The public attention began to change all of that. Organizations — businesses, banks, bar associations, government agencies — stopped holding meetings at the clubs and stopped paying members’ dues. State legislators made noises about threatening club liquor licenses. The state banned business tax deductions for money spent on private clubs that discriminated. Mayor Bradley signed Councilwoman Joy Picus’ ordinance banning discrimination by most private clubs for race, gender, religion or other factors.
Lower-profile clubs paid attention. The Los Angeles Athletic Club had admitted women since the 1930s and some Black members since the early 1960s. But in the mid-1970s, women were still banned from its Grill Room sandwich bar. It took a call from one member — federal Judge Harry Pregerson — to another member — Gov. Jerry Brown — and within days, women were welcome in the grill.
In 1976, about two years after Harold Brown’s name was submitted for membership, and after a lot of internal lobbying by club members including Times publisher Otis Chandler and future Mayor Richard Riordan, Brown, who was Jewish, finally became a California Club member. He was a nuclear physicist, the president of Caltech, and, a year after his admission, the U.S. secretary of Defense. (The dialing-up of antisemitism after World War II was so vast that when Yale’s first Black football captain, Levi Jackson, was invited to join the swanky, secret Skull and Bones society, he remarked, “If my name had been Jackson Levi, I’d never have made it.”)
It took another 10 years before club memberships opened up to numbers of women; even after the state and local laws against discrimination were enacted, a rump faction at the California Club kept trying to change the house rules to skirt the new laws.
In 1987, L.A.’s Rotary Club admitted its first woman member, just a few years after the Duarte chapter had been expelled for doing the same. In early 1988, the California Club admitted its first Black member, Dr. Joseph Alexander, a surgeon and former Army colonel.
Attorney Gloria Allred, who has never minded breaking rules and a few egos in her campaigns for equality, broke the gender barrier at the Los Angeles Friars Club, the showbiz hangout, now closed, whose roster included Bob Hope, Sid Caesar and Billy Crystal.
Its first woman member was Allred, and she told me last week how it happened. “I asked a number of people to sponsor me, but they were afraid they’d be called troublemakers.” So as a lunch guest there one day, she approached club founder Milton Berle. “I introduced myself and said, I’d like to be a member of this club; would you sponsor me? And he said, why do you want to be a member? I said it’s because you have a really delicious Cobb salad.”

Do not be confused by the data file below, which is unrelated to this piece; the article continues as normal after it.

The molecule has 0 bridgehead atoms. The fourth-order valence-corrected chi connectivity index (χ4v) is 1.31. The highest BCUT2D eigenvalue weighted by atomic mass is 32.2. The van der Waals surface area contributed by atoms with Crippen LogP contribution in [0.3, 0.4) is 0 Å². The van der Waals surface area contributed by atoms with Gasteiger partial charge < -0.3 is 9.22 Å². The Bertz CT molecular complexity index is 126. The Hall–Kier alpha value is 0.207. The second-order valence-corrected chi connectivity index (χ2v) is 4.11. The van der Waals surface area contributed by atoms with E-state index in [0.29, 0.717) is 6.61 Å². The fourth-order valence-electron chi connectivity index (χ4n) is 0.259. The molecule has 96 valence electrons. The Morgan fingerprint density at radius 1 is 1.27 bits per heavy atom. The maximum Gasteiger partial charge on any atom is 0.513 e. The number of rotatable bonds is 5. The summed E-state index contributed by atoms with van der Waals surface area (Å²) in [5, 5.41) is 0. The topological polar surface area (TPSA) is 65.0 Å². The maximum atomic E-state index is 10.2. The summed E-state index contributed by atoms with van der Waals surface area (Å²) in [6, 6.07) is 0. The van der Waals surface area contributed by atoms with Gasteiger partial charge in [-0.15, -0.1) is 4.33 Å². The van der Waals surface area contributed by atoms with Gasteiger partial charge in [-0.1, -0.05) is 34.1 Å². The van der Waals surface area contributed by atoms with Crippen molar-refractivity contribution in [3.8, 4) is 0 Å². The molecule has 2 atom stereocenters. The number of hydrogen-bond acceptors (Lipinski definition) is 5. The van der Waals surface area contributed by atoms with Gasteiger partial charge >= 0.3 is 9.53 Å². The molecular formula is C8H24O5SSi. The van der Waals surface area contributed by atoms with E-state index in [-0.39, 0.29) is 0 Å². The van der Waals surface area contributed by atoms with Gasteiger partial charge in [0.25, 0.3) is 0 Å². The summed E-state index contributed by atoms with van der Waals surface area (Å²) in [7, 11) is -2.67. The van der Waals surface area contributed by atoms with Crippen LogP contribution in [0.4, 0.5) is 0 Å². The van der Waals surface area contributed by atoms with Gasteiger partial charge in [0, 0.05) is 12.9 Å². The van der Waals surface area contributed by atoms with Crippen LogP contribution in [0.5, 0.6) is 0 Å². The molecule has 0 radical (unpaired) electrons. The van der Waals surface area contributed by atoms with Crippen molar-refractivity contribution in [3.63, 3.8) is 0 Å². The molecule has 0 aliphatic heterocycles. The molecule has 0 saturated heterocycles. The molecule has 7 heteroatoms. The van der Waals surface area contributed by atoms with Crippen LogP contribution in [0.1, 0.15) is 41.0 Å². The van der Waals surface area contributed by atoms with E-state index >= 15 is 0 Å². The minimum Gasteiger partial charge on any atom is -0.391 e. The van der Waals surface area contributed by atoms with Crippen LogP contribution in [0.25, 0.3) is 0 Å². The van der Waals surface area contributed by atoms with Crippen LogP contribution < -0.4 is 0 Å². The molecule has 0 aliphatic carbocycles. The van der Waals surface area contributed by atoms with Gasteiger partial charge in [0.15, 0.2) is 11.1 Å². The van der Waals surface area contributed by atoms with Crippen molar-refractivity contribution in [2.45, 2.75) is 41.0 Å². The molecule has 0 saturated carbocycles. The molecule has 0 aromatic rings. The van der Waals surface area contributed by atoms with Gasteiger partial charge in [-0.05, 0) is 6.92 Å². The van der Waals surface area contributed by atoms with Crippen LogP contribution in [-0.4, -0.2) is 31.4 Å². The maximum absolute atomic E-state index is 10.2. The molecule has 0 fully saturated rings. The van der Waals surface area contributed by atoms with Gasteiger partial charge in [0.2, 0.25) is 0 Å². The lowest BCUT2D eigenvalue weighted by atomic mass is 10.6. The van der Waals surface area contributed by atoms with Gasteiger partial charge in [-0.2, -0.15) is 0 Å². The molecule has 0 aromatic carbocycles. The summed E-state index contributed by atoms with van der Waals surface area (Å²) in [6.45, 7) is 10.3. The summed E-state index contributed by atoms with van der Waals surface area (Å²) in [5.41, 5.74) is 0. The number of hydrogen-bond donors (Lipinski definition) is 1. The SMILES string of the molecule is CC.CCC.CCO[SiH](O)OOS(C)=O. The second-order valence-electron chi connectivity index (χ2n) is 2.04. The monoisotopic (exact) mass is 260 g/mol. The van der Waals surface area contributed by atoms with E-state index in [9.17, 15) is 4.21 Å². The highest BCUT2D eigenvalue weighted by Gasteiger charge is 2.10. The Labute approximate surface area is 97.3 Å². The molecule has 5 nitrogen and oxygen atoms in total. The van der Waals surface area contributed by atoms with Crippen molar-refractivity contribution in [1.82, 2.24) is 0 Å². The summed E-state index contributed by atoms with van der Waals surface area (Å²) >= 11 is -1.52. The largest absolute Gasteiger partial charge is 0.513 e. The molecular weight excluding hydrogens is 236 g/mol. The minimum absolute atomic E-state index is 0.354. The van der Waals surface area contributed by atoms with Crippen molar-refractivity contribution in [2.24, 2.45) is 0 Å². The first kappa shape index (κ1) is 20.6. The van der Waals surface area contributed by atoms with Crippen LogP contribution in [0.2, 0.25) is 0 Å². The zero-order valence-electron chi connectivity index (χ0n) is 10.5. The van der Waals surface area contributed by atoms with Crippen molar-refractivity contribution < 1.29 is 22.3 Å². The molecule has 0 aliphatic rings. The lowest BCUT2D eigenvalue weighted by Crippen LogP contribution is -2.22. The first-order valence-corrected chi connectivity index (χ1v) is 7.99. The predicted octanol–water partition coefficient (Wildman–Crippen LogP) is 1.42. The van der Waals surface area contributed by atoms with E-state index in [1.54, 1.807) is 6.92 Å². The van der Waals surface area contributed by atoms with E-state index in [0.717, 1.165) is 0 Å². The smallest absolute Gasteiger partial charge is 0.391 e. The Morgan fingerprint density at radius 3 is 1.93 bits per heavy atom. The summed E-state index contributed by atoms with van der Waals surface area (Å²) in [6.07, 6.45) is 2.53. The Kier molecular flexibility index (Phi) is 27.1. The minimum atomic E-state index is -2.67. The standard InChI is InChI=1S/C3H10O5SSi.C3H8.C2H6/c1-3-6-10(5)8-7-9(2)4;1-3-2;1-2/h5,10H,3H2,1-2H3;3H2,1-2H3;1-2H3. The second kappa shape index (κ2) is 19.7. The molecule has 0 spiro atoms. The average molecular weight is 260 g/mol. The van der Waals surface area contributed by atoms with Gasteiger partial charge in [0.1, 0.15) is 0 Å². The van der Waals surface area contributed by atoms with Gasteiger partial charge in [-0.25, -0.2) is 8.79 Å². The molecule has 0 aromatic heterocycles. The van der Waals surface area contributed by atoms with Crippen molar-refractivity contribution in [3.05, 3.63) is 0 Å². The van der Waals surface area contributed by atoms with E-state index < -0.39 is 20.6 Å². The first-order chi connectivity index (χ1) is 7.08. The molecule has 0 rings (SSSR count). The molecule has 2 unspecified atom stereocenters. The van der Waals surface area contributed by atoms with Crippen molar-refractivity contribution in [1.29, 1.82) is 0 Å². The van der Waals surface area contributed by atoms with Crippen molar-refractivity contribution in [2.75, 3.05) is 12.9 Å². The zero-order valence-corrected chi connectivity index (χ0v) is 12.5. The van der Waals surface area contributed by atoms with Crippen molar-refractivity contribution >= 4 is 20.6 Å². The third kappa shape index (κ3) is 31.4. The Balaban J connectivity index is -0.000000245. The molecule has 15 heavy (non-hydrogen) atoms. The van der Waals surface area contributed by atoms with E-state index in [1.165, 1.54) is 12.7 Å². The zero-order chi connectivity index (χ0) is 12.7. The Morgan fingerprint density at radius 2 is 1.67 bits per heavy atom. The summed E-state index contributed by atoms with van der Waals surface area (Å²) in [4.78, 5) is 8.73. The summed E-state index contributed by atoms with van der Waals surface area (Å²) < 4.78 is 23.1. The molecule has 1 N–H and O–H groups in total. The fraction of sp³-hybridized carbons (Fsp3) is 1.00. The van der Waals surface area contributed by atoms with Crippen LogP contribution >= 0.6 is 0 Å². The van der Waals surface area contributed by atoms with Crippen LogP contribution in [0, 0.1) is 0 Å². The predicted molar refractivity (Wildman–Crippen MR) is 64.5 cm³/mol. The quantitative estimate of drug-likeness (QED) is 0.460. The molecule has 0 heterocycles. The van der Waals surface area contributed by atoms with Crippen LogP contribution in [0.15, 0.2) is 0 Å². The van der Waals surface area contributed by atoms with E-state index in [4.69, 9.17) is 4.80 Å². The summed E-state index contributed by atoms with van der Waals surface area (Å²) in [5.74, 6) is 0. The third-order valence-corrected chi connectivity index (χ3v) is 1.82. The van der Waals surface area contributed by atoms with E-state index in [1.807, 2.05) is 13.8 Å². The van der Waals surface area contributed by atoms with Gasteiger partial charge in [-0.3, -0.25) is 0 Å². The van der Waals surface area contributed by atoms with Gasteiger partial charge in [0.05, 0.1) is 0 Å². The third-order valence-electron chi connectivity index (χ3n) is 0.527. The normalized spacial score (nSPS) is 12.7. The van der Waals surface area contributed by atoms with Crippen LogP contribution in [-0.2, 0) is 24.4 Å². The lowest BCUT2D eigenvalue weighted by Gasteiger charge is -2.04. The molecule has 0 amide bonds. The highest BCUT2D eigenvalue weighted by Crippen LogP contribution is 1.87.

Berle asked if she wouldn’t settle for being an honorary member. “I said, ‘Mr. Berle, it would be a dishonor for me to be an honorary member of a club that discriminates against women.’”
Berle sponsored her membership, and not long thereafter, when she learned women were barred from the steam room, “I put on a Gay Nineties bathing suit and knocked on the [steam room] door. The men were in there naked and I pulled out a tape measure and started singing ‘Is That All There Is?’ and the men began grabbing towels and wrapping them around their butts. After that, women were allowed to use the steam room. I never went back to use the steam room. What I wanted was a change in policy, and they did that.”
Some of L.A.’s country clubs practiced the same exclusion en plein air. Writing for Golf Digest, The Times’ Murray opined that the requirements to join the Wilshire Country Club were “a Hoover [for president] button, a home in Pasadena, and proof-positive that you never had an actor in the family.”
Author Joseph Wambaugh wrote in The Times in 1975 about his search for a golf club near his San Marino home. Every one he found was restricted. At one club, a member told him, “Once we had a wedding reception at the club and they said there’d be no problem with our one Black guest — of course he had a PhD.” When he asked at another club about Latino members, a board member struggled to think of one, and finally said, “It’s none of your goddam business.”
At the Los Angeles Tennis Club, built in 1920, Black tennis star Arthur Ashe was only an honorary member in 1978 when Black attorney, Rhodes scholar, Yale law grad and future mayoral candidate Stan Sanders was turned down for membership. The city attorney’s office was unamused, and one member, Walter Ralphs, the retired head of the grocery store chain, quit, in part over the incident.